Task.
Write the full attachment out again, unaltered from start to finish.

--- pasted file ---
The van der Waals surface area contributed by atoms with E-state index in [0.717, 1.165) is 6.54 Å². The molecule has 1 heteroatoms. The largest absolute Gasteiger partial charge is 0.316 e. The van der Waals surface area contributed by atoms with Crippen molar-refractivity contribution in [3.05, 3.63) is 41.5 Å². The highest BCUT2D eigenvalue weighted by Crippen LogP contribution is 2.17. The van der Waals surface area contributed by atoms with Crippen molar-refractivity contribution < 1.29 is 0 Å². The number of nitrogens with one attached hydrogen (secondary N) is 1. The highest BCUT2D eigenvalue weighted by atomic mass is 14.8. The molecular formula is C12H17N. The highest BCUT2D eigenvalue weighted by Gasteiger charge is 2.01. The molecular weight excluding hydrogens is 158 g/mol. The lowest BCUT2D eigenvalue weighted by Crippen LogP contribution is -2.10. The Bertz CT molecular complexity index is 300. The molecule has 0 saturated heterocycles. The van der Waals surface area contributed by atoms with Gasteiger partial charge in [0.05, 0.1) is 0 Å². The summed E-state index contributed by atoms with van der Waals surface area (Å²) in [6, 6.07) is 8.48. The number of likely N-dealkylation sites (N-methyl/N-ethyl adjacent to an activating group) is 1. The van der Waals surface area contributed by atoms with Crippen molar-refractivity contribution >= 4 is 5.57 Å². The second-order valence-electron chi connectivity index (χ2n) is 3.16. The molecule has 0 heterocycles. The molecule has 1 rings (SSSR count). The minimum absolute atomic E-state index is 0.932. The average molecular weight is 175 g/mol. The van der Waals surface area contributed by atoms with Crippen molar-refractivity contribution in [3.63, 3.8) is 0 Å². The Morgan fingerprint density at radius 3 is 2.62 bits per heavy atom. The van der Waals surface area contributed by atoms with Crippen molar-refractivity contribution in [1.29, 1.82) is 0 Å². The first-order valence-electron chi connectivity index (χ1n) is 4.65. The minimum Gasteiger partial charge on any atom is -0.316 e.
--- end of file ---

The van der Waals surface area contributed by atoms with E-state index in [0.717, 1.165) is 6.54 Å². The molecule has 1 heteroatoms. The largest absolute Gasteiger partial charge is 0.316 e. The van der Waals surface area contributed by atoms with Crippen molar-refractivity contribution in [3.05, 3.63) is 41.5 Å². The highest BCUT2D eigenvalue weighted by Crippen LogP contribution is 2.17. The van der Waals surface area contributed by atoms with Crippen molar-refractivity contribution < 1.29 is 0 Å². The number of nitrogens with one attached hydrogen (secondary N) is 1. The highest BCUT2D eigenvalue weighted by atomic mass is 14.8. The molecular formula is C12H17N. The highest BCUT2D eigenvalue weighted by Gasteiger charge is 2.01. The molecular weight excluding hydrogens is 158 g/mol. The lowest BCUT2D eigenvalue weighted by Crippen LogP contribution is -2.10. The Bertz CT molecular complexity index is 300. The molecule has 0 saturated heterocycles. The van der Waals surface area contributed by atoms with Gasteiger partial charge in [0.05, 0.1) is 0 Å². The summed E-state index contributed by atoms with van der Waals surface area (Å²) in [6, 6.07) is 8.48. The number of likely N-dealkylation sites (N-methyl/N-ethyl adjacent to an activating group) is 1. The van der Waals surface area contributed by atoms with Crippen molar-refractivity contribution >= 4 is 5.57 Å². The second-order valence-electron chi connectivity index (χ2n) is 3.16. The molecule has 0 heterocycles. The molecule has 1 rings (SSSR count). The minimum absolute atomic E-state index is 0.932. The average molecular weight is 175 g/mol. The van der Waals surface area contributed by atoms with Crippen molar-refractivity contribution in [3.63, 3.8) is 0 Å². The Morgan fingerprint density at radius 3 is 2.62 bits per heavy atom. The van der Waals surface area contributed by atoms with Crippen molar-refractivity contribution in [1.29, 1.82) is 0 Å². The first-order valence-electron chi connectivity index (χ1n) is 4.65. The minimum Gasteiger partial charge on any atom is -0.316 e.